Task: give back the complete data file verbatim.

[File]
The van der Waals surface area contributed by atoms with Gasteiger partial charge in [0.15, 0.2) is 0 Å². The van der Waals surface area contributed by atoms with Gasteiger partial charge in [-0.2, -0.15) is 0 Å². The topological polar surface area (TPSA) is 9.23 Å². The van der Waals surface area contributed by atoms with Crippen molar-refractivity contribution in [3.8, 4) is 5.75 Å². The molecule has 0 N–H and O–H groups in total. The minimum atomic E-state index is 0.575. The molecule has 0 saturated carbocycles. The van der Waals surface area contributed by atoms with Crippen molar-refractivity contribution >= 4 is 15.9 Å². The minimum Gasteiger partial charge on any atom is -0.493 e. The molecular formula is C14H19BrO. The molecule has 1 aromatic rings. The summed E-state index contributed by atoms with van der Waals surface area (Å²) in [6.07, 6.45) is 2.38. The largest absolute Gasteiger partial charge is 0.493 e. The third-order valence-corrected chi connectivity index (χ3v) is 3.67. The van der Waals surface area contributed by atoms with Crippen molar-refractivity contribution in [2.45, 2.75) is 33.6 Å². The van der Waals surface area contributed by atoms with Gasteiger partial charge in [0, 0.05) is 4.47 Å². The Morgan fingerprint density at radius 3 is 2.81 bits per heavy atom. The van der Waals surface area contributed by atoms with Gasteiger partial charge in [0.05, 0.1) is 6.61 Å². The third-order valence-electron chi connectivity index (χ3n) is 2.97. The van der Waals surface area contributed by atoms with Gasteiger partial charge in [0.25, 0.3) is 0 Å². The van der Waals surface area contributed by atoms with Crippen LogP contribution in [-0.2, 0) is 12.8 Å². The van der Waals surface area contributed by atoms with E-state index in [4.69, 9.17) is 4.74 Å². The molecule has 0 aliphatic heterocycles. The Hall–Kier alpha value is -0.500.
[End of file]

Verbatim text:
The van der Waals surface area contributed by atoms with Gasteiger partial charge in [0.15, 0.2) is 0 Å². The van der Waals surface area contributed by atoms with Gasteiger partial charge in [-0.2, -0.15) is 0 Å². The topological polar surface area (TPSA) is 9.23 Å². The van der Waals surface area contributed by atoms with Crippen molar-refractivity contribution in [3.8, 4) is 5.75 Å². The molecule has 0 N–H and O–H groups in total. The minimum atomic E-state index is 0.575. The molecule has 0 saturated carbocycles. The van der Waals surface area contributed by atoms with Crippen molar-refractivity contribution >= 4 is 15.9 Å². The minimum Gasteiger partial charge on any atom is -0.493 e. The molecular formula is C14H19BrO. The molecule has 1 aromatic rings. The summed E-state index contributed by atoms with van der Waals surface area (Å²) in [6.07, 6.45) is 2.38. The largest absolute Gasteiger partial charge is 0.493 e. The third-order valence-corrected chi connectivity index (χ3v) is 3.67. The van der Waals surface area contributed by atoms with Crippen molar-refractivity contribution in [2.45, 2.75) is 33.6 Å². The van der Waals surface area contributed by atoms with Gasteiger partial charge in [0, 0.05) is 4.47 Å². The Morgan fingerprint density at radius 3 is 2.81 bits per heavy atom. The van der Waals surface area contributed by atoms with Gasteiger partial charge in [0.05, 0.1) is 6.61 Å². The third-order valence-electron chi connectivity index (χ3n) is 2.97. The van der Waals surface area contributed by atoms with Gasteiger partial charge in [0.25, 0.3) is 0 Å². The van der Waals surface area contributed by atoms with Crippen LogP contribution in [-0.2, 0) is 12.8 Å². The van der Waals surface area contributed by atoms with E-state index in [4.69, 9.17) is 4.74 Å². The molecule has 0 aliphatic heterocycles. The Hall–Kier alpha value is -0.500.